Pittsfield's total number of cases is now 15,678, with 37 reported in the past week; North Adams has a total of 3,612, with 12 reported in the last week. Within the two weeks ending Feb. 4, Sheffield reported 13 cases and Great Barrington 12. All other towns were less than 10 percent with 22 reporting zero or less than five. 
The total number of cases nationwide now stands at 102,736,819, deaths at 1,110,364   and current Hospitalizations at 22,317.
This page will stop updating on March 9, one day before the third anniversary of the declaration of the state of emergency. This page will be archived afterward. 
Feb. 2, 2023: Cases and positivity rates continue to decline from the brief spike over the holidays. However, many cases may not be reported as people are taking at home tests. 
The effect of the virus on the state may best be seen by the number of people being hospitalized. The number of total patients testing positive is down more than 100 from a week ago, at 744. But the majority are not being treated primarily for the disease. 
That number is 211, or 28 percent, down only 11 from the week before, 486 or 35 percent. There are 78 patients in intensive care and 32 intubated. 
The percentage of those who are not fully vaccinated is 35 percent, representing 258 patients. 
BHS currently has seven positive patients. 
The numbers for the week are 5,160 new cases statewide for a total of 2,005,433, and 112 deaths for a total of 21,938. Berkshire County had 120 new cases, down from 146 the week before and 230 three weeks ago, for a total of 34,924. There were seven deaths, bringing the county toll up to 465.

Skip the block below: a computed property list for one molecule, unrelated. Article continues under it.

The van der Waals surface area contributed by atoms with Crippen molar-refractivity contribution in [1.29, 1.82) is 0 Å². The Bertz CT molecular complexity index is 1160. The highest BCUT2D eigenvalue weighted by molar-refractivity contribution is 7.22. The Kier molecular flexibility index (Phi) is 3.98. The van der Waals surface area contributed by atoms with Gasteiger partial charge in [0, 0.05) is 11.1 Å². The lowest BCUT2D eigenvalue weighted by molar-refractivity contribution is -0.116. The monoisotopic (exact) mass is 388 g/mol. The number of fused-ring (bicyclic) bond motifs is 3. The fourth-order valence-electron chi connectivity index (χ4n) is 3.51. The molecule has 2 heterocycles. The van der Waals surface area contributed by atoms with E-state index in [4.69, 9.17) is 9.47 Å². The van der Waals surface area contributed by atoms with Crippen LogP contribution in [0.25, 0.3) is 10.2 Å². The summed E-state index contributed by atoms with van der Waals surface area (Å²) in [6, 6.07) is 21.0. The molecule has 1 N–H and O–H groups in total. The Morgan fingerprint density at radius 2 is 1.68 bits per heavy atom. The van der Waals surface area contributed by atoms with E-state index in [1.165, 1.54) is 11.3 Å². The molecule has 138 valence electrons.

Percent positivity rates are down slightly with a state seven-day average of 8.31 percent and a county 14-day average of 9.05. 
Pittsfield had 67 new cases for a total of 15,641 and has 29 active cases. North Adams reported 14 new cases for a total of 3,600. 
This page will stop updating on March 9, one day before the third anniversary of the declaration of the state of emergency. This page will be archived afterward. 




1) Wash your hands frequently

2) Cover sneezes and coughs

3) Avoid close contact with people if you or they are ill

4) Wear a mask

5) Get vaccinated


Health Secretary Marylou Sudders demonstrates the correct way to wash your hands.

Northern Berkshire COVID-19 Operations Center

Residents can call with questions at 413-662-3614, answered between 8 and 5 weekdays and voicemail for after hours, or use

Berkshire Medical Center

Toll-free hotline for questions staffed weekdays from 8 a.m. to 4:30 p.m: 1-855-BMC-LINK or 1-855-262-5465. Berkshire Health Systems also has page with upated information here.

Southwestern Vermont Medical Center 

Southwestern Vermont Health Care has an information page here. 


Pittsfield's COVID-19 page has links to a daily update page and to subscribe for alerts

Other Information Sites

Massachusetts Department of Public Health: 617-983-6800

Vermont Department of Health: 802-863-7240

U.S. Centers for Disease Control has information and latest updates.